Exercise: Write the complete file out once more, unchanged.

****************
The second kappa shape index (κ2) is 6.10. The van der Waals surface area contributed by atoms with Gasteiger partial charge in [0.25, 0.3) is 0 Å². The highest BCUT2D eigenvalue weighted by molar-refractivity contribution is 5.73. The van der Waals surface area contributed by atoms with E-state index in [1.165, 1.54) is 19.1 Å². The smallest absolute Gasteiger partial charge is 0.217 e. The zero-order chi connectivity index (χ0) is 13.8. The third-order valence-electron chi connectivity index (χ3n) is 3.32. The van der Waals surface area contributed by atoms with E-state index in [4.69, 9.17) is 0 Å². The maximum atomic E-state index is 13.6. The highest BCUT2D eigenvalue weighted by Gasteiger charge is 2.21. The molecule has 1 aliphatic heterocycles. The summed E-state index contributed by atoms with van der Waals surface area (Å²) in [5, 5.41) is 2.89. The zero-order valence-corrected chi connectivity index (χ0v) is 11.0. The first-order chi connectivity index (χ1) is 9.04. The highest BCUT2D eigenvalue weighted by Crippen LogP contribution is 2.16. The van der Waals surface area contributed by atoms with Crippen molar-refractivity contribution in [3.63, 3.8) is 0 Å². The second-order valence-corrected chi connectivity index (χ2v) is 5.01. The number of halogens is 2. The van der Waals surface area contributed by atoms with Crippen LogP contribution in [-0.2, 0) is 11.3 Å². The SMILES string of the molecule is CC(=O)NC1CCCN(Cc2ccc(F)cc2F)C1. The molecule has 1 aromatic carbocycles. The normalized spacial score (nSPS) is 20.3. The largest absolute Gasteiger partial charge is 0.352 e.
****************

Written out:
The second kappa shape index (κ2) is 6.10. The van der Waals surface area contributed by atoms with Gasteiger partial charge in [0.25, 0.3) is 0 Å². The highest BCUT2D eigenvalue weighted by molar-refractivity contribution is 5.73. The van der Waals surface area contributed by atoms with E-state index in [1.165, 1.54) is 19.1 Å². The smallest absolute Gasteiger partial charge is 0.217 e. The zero-order chi connectivity index (χ0) is 13.8. The third-order valence-electron chi connectivity index (χ3n) is 3.32. The van der Waals surface area contributed by atoms with E-state index in [4.69, 9.17) is 0 Å². The maximum atomic E-state index is 13.6. The highest BCUT2D eigenvalue weighted by Gasteiger charge is 2.21. The molecule has 1 aliphatic heterocycles. The summed E-state index contributed by atoms with van der Waals surface area (Å²) in [5, 5.41) is 2.89. The zero-order valence-corrected chi connectivity index (χ0v) is 11.0. The first-order chi connectivity index (χ1) is 9.04. The highest BCUT2D eigenvalue weighted by Crippen LogP contribution is 2.16. The van der Waals surface area contributed by atoms with Crippen molar-refractivity contribution in [3.63, 3.8) is 0 Å². The second-order valence-corrected chi connectivity index (χ2v) is 5.01. The number of halogens is 2. The van der Waals surface area contributed by atoms with Crippen LogP contribution in [-0.2, 0) is 11.3 Å². The SMILES string of the molecule is CC(=O)NC1CCCN(Cc2ccc(F)cc2F)C1. The molecule has 1 aromatic carbocycles. The normalized spacial score (nSPS) is 20.3. The largest absolute Gasteiger partial charge is 0.352 e.